Never say “No, that won’t work”.  Keep it positive.  “Sure, we can try that”.  Save your grade, address their feedback and see if it works.  If it doesn’t, they’ll quickly see it and revert to where you were.  If it does, then, great!  The client is happy.  Win/win.  If you instantly shoot down their idea, you introduce a negative energy that is not good for anyone.  And even if you don’t like the direction the client has decided upon, remember, it’s the clients’ project.  That doesn’t mean you should be a pushover.  You shouldn’t.  They’re paying you for your professional insight and services after all.  Make your opinion heard, but don’t be pushy.  If you feel a certain way, then offer up a reason why.  “I really like where you brought this shot, but if we go this direction, I’m worried about matching it to the next scene”.  And then show them.  You don’t just want to be a button pusher, but you also don’t want to be known as the confrontational guy that’s hard to work with.

Once the session is about to wrap up, it’s a good idea to make sure everyone that has to get their eyes on the project has seen it.  If the person who makes the final call isn’t there, offer up a posting or stills.  Do your best to make sure that everyone is happy with the product they’re given.  If you feel any hesitancy, call them out.  “Are there some more shots you want to look at?  I don’t mind. Let’s give this one another rundown”.  You always want to be there to help them make the product better.  It’s also might be a good time to take a break yourself.  Go grab a cup of coffee and reset your eyes.  Sometimes a fresh start can do wonders.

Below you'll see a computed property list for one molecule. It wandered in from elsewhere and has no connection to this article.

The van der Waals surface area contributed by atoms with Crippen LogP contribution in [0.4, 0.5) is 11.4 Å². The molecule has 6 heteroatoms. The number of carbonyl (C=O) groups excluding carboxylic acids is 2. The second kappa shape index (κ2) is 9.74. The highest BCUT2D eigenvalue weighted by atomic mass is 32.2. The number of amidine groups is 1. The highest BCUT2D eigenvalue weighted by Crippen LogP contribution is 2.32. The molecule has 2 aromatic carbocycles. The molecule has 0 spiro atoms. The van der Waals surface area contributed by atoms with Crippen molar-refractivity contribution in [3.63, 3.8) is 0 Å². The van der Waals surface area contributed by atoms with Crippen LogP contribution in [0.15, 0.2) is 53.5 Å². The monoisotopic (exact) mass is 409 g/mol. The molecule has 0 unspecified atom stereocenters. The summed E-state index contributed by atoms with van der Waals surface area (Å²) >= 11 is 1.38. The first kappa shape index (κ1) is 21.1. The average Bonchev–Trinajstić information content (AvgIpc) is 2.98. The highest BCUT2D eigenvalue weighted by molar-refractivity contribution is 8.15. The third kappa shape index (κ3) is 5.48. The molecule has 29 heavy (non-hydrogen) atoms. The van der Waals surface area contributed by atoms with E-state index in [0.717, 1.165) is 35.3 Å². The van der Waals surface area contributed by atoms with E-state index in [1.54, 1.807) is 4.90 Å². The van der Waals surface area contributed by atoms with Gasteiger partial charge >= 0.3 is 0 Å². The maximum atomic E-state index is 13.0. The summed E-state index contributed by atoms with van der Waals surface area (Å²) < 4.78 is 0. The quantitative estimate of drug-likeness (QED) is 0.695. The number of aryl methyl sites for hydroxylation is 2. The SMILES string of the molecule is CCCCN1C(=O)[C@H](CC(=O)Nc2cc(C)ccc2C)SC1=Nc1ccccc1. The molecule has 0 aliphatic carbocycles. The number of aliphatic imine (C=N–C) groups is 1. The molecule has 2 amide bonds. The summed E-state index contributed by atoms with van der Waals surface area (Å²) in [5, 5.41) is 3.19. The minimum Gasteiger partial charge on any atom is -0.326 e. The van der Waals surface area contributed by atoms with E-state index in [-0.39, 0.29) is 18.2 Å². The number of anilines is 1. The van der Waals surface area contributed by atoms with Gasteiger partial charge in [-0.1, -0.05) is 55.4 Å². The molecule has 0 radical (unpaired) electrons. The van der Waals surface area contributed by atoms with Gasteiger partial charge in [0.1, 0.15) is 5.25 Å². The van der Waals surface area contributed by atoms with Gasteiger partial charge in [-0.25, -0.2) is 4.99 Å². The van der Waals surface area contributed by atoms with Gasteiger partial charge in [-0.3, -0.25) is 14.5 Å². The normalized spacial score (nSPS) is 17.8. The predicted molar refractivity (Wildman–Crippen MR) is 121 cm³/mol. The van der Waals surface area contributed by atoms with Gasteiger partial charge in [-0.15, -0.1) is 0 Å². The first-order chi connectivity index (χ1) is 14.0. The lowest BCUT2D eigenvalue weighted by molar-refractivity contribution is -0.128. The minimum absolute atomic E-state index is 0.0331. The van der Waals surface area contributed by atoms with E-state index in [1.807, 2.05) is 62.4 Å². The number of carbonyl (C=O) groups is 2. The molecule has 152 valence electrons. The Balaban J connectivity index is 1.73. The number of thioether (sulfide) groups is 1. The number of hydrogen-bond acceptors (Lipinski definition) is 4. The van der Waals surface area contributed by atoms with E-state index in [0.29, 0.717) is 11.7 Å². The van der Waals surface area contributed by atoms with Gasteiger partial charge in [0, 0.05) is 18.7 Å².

All these interactions come with experience.  It can be daunting to have clients sitting behind you watching your every move.  But if you know your stuff, it shouldn’t be an issue.  One thing I did when starting out was to put myself in the clients’ shoes.  If I were a client, what would I want to do?  What would I ask for?  That way, I could anticipate their comments or requests and do them before they ever got the chance to bring them up.  It made me faster, better at my job, and is now just part of my regular routine.  That’s not to say every job is the same.  They’re not.  But if you are aware of your surroundings and paying attention to your clients (in addition to the coloring – don’t forget about that!) then you should be in a good place to run a successful supervised color session.


  1. Drew

    Great post,
    I work freelance and sometimes I find the nicer clients are the harder ones. They seem to like everything so you have to push them a little to get what they really want. Otherwise they’ve said yes to something they weren’t 100% and they walk away unhappy.

  2. David Jahns

    great post, Rob. One thing that I’ve found super helpful to make the client session most productive is to do a LOT of the prep work ahead of time. If possible, and I have any time between conform and client sessions, I’ll go through and pull keys for skin tones, draw product roto masks, etc., so that when clients are on the couch, I can immediately address their comments (which I have a pretty good feel for by now). But I usually work in short form commercials – a different ball game than long form for sure…

    • Rob Bessette

      I’m normally short form too, so if there’s time, I do the same type of prep. It definitely makes the session move along smoothly. In addition, I’ve started using a fixed node structure lately, so I know exactly where all the corrections are.